Firstly, I would like to apologise for the lack of a Project Information last week. This week we are looking at another Great Western Railway (GWR) ‘County’ class, this time the smaller earlier Churchward-designed class. After exploring the history of the original class of 40, we will then look at the background and progress of the Churchward County Trust in building the 41st member.
History of the Churchward Counties
Unlike most Churchward designs, the 38XX ‘Counties’ didn’t start off as a prototype, with a batch of 10 order in 1904. Essentially, they shortened 29XX ‘Saint’, with a 4-4-0 wheel arrangement and the Swindon No.4.
In total 40 engines were built in three batches. Batch one featured braked bogie wheels a feature later removed from all GWR locomotive. The 38XXs had all the typical GWR features incorporated either when built or when the engines passed through Swindon works.
These include ‘Holcroft Curves’ (dropped ends on the running plate), superheater, top feed and cast iron tapered chimneys.
Originally, the class was numbered in the 34XX series, with the first member being numbered and named 3473 “County of Middlesex”. In 1912, however, the Counties were renumbered into the 38XX series, with “County of Middlesex” becoming No.3800.
As mentioned earlier, the Counties were essentially shortened Saints, with 4-4-0. This wheel arrangement caused the class its biggest problems, rough riding at speed and heavy hammer blow. The heavy hammer blow was caused by using the same weight to counter balance as a Saint, but over two coupled wheelsets instead of the three the Saints have.
Despite this, the class were useful engines, especially working over London and North Western Railway’s Hereford to Shrewsbury line. The GWR had running powers for the line, but the Saints were banned. The Counties being the perfect compromise, powerful 4-4-0s. The 38XXs could be seen across the whole of the GWR’s routes, with Swindon and Oxford having the biggest allocations in the early 1930s.
1930 saw the first class member withdrawn, 3833 “County of Dorset” which had been allocated at Swindon on withdrawal. Three years later and 3834 “County of Somerset” became the last engine to be withdrawn, in November 1933. Over their roughly 20-25 year life, most members of the class clocked up 900,000 miles. 3836 “County of Warwick” ran the most miles in service, this being 1,044,235 miles.
History of the Churchward County Trust
The plans to built a Churchward County class date back to 2005, when the Great Western Society (GWS) made an agreement with Vale of Glamorgan Council. As part of this agreement, a Churchward County was planned to be built using the components from the Ex-Barry condition engines the GWS have obtained from the agreement. The Hawksworth County was started and is now at an advanced stage in construction (more information about this project can be found here) but the Churchward County hadn’t seen much progress, apart from gathering components.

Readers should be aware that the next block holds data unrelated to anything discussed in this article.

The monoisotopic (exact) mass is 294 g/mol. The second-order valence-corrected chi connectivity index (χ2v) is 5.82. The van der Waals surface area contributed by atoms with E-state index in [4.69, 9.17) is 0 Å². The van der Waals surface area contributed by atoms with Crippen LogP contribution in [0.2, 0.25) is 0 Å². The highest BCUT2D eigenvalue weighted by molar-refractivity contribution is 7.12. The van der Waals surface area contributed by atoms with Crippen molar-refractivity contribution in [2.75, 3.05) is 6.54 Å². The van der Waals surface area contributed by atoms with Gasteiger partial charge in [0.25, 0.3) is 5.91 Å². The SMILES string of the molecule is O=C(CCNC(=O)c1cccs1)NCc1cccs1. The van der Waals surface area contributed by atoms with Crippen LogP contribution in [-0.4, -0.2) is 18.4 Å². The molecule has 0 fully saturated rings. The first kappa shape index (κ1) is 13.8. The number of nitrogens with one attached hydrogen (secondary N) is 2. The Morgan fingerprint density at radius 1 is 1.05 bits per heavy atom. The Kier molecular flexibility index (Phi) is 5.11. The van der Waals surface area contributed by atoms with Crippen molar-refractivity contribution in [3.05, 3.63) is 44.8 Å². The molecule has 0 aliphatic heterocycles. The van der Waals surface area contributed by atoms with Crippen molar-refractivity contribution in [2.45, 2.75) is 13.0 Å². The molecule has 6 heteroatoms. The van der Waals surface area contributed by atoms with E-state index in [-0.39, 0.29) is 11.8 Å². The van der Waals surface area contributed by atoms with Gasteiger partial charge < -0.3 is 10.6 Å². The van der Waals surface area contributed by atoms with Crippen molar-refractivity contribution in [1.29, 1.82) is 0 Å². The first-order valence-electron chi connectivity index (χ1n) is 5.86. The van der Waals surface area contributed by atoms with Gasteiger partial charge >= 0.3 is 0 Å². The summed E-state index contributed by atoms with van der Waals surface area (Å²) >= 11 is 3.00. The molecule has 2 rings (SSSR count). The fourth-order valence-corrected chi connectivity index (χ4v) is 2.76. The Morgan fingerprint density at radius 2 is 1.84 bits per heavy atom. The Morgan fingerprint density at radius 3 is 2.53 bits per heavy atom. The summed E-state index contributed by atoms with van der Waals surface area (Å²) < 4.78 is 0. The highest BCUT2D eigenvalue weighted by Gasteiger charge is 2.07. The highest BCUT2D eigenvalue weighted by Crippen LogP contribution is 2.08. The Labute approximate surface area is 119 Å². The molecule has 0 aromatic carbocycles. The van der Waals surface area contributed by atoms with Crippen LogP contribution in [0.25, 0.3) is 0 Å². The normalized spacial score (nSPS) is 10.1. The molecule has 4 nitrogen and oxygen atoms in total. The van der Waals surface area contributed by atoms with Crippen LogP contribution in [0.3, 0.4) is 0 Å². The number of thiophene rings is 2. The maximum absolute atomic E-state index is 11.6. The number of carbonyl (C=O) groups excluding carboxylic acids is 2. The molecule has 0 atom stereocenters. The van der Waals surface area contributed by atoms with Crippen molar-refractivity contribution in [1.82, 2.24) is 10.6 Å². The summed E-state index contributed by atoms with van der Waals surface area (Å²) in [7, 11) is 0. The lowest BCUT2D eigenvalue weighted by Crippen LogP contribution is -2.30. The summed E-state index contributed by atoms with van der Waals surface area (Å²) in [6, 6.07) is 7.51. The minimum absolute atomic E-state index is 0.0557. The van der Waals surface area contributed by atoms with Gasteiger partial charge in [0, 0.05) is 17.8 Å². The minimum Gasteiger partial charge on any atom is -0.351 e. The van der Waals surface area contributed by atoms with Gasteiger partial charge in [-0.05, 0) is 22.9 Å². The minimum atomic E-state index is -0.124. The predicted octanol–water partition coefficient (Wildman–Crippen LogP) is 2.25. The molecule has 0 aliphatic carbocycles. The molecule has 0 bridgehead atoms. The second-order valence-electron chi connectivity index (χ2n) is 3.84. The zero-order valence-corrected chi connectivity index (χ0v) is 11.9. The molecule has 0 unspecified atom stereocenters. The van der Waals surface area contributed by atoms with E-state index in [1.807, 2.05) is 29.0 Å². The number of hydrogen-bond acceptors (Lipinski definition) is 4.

After discussions between GWS members, November 2017 saw the GWS approve the formation of the new organisation in order to complete the project, thus the Churchward County Trust was created. The trust is independent from but affiliated with the GWS. Once the frame is competed the GWS will donate the components they have gathered for a Churchward County to the trust, as this will show the society the trust is capable of completing the project.
The Gloucestershire Warwickshire Steam Railway have offered Toddington as a base for the new build Churchward County, which will hopefully see the engine completed and running on the line.
Progress so far on building 3840 “County of Montgomery”
The components the GWS have obtained for the new Churchward County include Swindon No.4 Boiler (from No.5227), two bogie wheelsets, four axleboxes, eight hornguides, four spring hangers, four brake hanger brackets, one reversing lever and a Churchward 3,500 gallon tender frame. Most of the components that need to be built from scratch already have patterns produced for them, such as the 6ft 8 1/2in driving wheels, as the GWS produced the pattern to built new build Saint class No.2999 “Lady of Legends” (more information on this project can be found here).
Focus at the moment is on producing Computer Aided Design (CAD) drawings. In February, the new trust obtained they first part of the engine, a brass vacuum brake control valve. The trust is still relatively new (only 5 months old) and trying to raise funds in order to start placing orders for major components such as the frame.
For further information or to support the Churchward County Trust, please visit their website here
We hope you enjoyed this week’s Project Information. Join is next week where we look at another new build steam project.
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